Monday, February 28, 2011

And Here We Are (con't)....

Like I said, the kids did great in church but I just couldn't shake my nervousness.  I was praying and asking God to help me shake it off, but the pit just continued to sit really hard in my stomach.

After church, we headed to Genghis Grill for lunch.  It seemed like a good idea at the time, but it was so crowded and the line was really long and the kids were getting very tired.  Ended up with some fussy kids. Nothing terrible at all, but just the reality that what you have been told a zillion times about adoption is are kids and they don't look at you and say, "Oh, thank you so much for saving me from the orphanage".  Nope, they look at you and say, "I am hungry and you need to feed me now or I'm going to be a real pill bug at this lunch table".  (;  

I couldn't really eat too much lunch and I was on the verge of tears the entire day (and for the next two days).   My family and my sweet friend, Lana, were with us and I was just trying to keep it together so as not to fall apart at the lunch table.  I didn't want anyone to think that I was regretting our decision, because I wasn't, I was just completely overwhelmed, which surprised and frustrated me.  I wanted to be able to snap out of it, and I just kept continually asking God to make my stomach settle down, cause that was the thing that was making everything worse.  We finished lunch and headed home.

Looking back, I should have put the kids down for naps, but at the time, I thought that we should stay up so that everyone would be super tired and sleep really late and not wake up at 6:00 like they had that morning.  Brian and Jim (my mom's husband and the kid's "Papa", whom they adore) took the kids outside to ride bikes and jump on the trampoline (the neighbor's trampoline is their favorite thing and we are grateful that they share it with us).  We all just hung out and if I remember right it was pretty uneventful.  I let Gatlin have her friend, Jessie, come over so that she could have a little of her "normal" around her.

My sweet family picked up Zaxby's for dinner and then by about 7:30 everyone was falling asleep.  I made sure that the kids knew where the clocks were in their rooms and I told them that they were not allowed to get out of their beds until 7:00 (this is something we did with Coop and Gat when they were little and it worked very well).  They all seemed to understand that.   We said our prayers and our goodnights and gave our kisses.

The next morning, one of the kids (who will remain nameless) decided to get out of the bed before 7:00. This was done with lots of, "I'm sorry, Mommy" attached to it, but that made it more frustrating.  I had probably only slept about four hours because of my stomach and I knew that the child knew that what they were doing was wrong, but they just wanted to test us.  So, the morning started out a little rough.  We survived it, and started getting ready for the doctor's appointments that were scheduled for the day.

I'll speak to the disobedience a little here.  When Brian was in Ethiopia with them,  there wasn't much he could do by way of discipline.  I mean, in a foreign country, stuck in a hotel room, what are you supposed to do?  You just kind of have to get through it.  So, coming home to mom and the strictness that awaited them has been a very eye-opening experience.  We are utilizing time outs and it is working very well.  We are being very strict with "first time obedience" and are not allowing whining and begging (it was constant the first couple days).   We are not allowing anyone to tell us "no", or anyone to say, "I love you, NO".  Those are not allowed here and there is discipline given when those things are spoken (yelled) to/at us.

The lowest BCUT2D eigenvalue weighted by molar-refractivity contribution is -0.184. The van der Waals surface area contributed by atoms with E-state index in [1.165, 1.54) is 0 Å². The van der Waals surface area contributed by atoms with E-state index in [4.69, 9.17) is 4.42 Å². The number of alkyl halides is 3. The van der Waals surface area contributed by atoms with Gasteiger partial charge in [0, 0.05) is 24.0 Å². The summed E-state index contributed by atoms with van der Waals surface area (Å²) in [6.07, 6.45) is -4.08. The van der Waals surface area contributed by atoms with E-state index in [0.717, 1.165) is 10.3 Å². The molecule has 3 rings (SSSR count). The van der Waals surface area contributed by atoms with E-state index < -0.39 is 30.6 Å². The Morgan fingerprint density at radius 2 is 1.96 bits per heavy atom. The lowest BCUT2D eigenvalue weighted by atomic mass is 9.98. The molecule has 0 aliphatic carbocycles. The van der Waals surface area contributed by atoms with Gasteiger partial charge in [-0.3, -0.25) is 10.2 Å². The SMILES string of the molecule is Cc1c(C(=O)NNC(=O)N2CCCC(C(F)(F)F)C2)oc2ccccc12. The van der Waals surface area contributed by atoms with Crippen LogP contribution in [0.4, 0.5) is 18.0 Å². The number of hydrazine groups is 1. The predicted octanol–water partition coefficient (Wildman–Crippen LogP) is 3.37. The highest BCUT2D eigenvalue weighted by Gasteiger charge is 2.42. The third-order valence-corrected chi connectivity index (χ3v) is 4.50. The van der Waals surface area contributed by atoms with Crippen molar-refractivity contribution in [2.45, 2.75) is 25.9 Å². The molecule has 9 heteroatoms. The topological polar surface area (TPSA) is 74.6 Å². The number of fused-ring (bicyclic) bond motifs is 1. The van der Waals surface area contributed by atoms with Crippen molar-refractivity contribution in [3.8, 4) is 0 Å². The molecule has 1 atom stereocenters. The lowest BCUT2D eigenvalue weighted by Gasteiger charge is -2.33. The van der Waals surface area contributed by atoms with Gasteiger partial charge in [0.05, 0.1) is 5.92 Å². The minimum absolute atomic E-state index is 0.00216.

We also give a lot of love.  We are hugging and kissing constantly.  We are assuring them that they are safe with us and will not be taken back to the orphanage.  I will tell anyone who has kids (whether natural or adopted) that the very best thing you can do is stand your ground with consistent discipline.  Consequences for behavior.  It is hard and it is tiring, but there is no better way to get the results you want, and no better way for your kids to feel safe and secure and loved.  If you could see how much faster the turnarounds are now, you'd be amazed.  

My sweet friend, Beth Krehbiel, also brought over cute little jars with colored ribbons on them (each child has their favorite color) that we are filling with marbles when they do a good thing like obey first time, or help clear the table, or whatever.  Then marbles get taken away when they disobey.  When the jars are full, they get a treat.  They like the marble system and definitely respond to it.  (Thanks, Beth!)

Ok - this seems long and boring.  LOL   Just giving you the play by play.  I'll stop here and pick back up with the doctor visits on the next post.  

1 comment:

  1. Don't beat yourself up about feeling overwhelmed. It doesn't mean you regret your decision. . . it just means your human.

    When I brought home my 10 month old boy from Ethiopia, I also had a 3 month old girl at home. Overwhelmed doesn't even TOUCH how I felt. And I hated feeling that way, because I was so grateful for my new son. But it's hard. It's an adjustment. A BIG BIG adjustment.

    Thinking of you and your new family as you settle into the new life. :)